If the police suspect you have committed an offence, they may try to obtain data from your social media accounts. It goes without saying that they can view anything you post publicly. However, the police may also be able to access your private data.

One way to do this is to seize your phone after you’ve been arrested to directly access your accounts. The other way is to approach the social media companies directly to request your data.

Facebook, Messenger, WhatsApp and Instagram data

As Facebook owns Messenger, WhatsApp and Instagram, the policies relating to disclosure of data to law enforcement are broadly the same.

Facebook’s policy is to access and share your information in the following circumstances:

  • Where a legal request has been made – because Facebook is an American company, the police must make a Mutual Legal Assistance request via the Government to access any data. This can be a lengthy process, taking anywhere from 6 months to 2 years. However, on 3 October 2019, the UK and US entered into the Bilateral Data Sharing Agreement which will allow the police to apply directly to Facebook, speeding up the process
  • In an emergency situation – if Facebook believes in good faith that there is a risk of serious injury or death or imminent harm to a child, it will release your data without a Mutual Legal Assistance request

It is highly likely that Facebook will release at least some private data to the police if requested. Statistics released by Facebook show that from the period July-December 2018, authorities in the UK submitted 7,218 requests for information (either using a legal process or via an emergency request). Facebook provided data in 91% of these cases.[1]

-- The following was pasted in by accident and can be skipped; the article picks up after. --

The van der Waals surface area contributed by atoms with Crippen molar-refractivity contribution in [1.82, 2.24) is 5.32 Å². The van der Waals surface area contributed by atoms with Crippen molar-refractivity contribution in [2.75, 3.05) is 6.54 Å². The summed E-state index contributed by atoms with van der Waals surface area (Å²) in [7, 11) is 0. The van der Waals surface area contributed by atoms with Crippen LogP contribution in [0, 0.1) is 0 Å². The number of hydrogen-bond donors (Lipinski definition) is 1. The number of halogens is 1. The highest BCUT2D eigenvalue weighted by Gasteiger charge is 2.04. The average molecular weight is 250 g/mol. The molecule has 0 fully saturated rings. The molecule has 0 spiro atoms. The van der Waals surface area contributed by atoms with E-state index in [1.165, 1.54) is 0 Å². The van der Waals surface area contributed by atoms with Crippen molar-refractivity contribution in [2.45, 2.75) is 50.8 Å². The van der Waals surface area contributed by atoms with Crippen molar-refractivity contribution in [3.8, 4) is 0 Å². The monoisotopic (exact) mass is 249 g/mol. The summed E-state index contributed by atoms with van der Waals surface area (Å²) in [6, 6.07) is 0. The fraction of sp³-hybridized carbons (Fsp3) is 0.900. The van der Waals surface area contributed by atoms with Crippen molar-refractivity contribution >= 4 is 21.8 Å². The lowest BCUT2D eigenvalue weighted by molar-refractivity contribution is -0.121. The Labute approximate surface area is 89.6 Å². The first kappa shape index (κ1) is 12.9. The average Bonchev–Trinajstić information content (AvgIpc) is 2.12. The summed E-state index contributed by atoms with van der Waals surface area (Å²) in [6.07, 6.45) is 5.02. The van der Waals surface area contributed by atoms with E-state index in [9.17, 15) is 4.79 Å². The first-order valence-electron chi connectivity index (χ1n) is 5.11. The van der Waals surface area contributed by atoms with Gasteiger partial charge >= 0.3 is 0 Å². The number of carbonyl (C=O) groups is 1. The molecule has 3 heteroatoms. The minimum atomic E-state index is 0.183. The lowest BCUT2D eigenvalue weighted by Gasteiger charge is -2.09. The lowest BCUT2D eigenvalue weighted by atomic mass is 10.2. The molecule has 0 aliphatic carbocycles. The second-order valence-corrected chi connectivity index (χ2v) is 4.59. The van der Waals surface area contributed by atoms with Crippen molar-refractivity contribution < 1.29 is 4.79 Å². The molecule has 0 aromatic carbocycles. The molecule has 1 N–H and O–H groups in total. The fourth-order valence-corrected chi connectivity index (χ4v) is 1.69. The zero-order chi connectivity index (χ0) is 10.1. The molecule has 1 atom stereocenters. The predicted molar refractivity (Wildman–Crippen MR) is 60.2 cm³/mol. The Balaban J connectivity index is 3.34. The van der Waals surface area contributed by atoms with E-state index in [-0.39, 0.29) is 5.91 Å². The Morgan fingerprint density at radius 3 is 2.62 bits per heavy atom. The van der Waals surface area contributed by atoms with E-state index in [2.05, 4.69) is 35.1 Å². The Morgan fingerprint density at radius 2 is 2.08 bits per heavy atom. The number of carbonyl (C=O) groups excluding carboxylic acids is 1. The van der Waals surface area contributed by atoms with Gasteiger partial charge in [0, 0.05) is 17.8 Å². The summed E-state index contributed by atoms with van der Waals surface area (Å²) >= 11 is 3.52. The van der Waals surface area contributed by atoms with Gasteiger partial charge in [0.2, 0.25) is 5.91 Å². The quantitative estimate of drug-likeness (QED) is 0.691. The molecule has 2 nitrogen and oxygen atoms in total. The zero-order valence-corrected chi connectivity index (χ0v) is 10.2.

Encrypted data

As WhatsApp is owned by Facebook, it will hand over data to the police under the same policies as above. However, as WhatsApp is end-to-end encrypted, the police won’t be able to read your conversations with other people.

The information they can access includes:

  • Your name
  • Your mobile number
  • IP addresses
  • Locations
  • Your contacts
  • Data from web pages accessed via the app
  • The time and duration of your conversations
  • Contact details for the people you speak with

The only way the police can access the content of your conversations is if they directly open the app using your phone.

Conversely, Facebook Messenger is not end-to-end encrypted by default. This means the police can access conversation content unless you turn on the “secret conversations” feature which will enable encryption.

If you would like further information about Facebook’s end-to-end encryption policy, feel free to read our blog post on the subject.


Snap Inc, the company which owns the Snapchat app, also has policies to release data to law enforcement if necessary. Again, as Snap Inc is an American company, the police must go through the Mutual Legal Assistance Treaty process to request information.

The exception is emergency requests where the company believes in good faith that there is an emergency posing a risk of imminent death or serious bodily injury which justifies releasing data.

Even if Snap Inc agrees to release some data, the police may only be able to access your “Snaps” or “Chat” content in limited circumstances. This is because once a Snap has been opened by all recipients, it is permanently deleted. If at least 1 recipient doesn’t open the Snap, it only remains on Snap Inc’s servers for up to 30 days and if the Snap has been posted to the user’s “Story”, it will be deleted after 24 hours. Similarly, the police will only be able to access Chat content if you or the recipient have chosen to save it.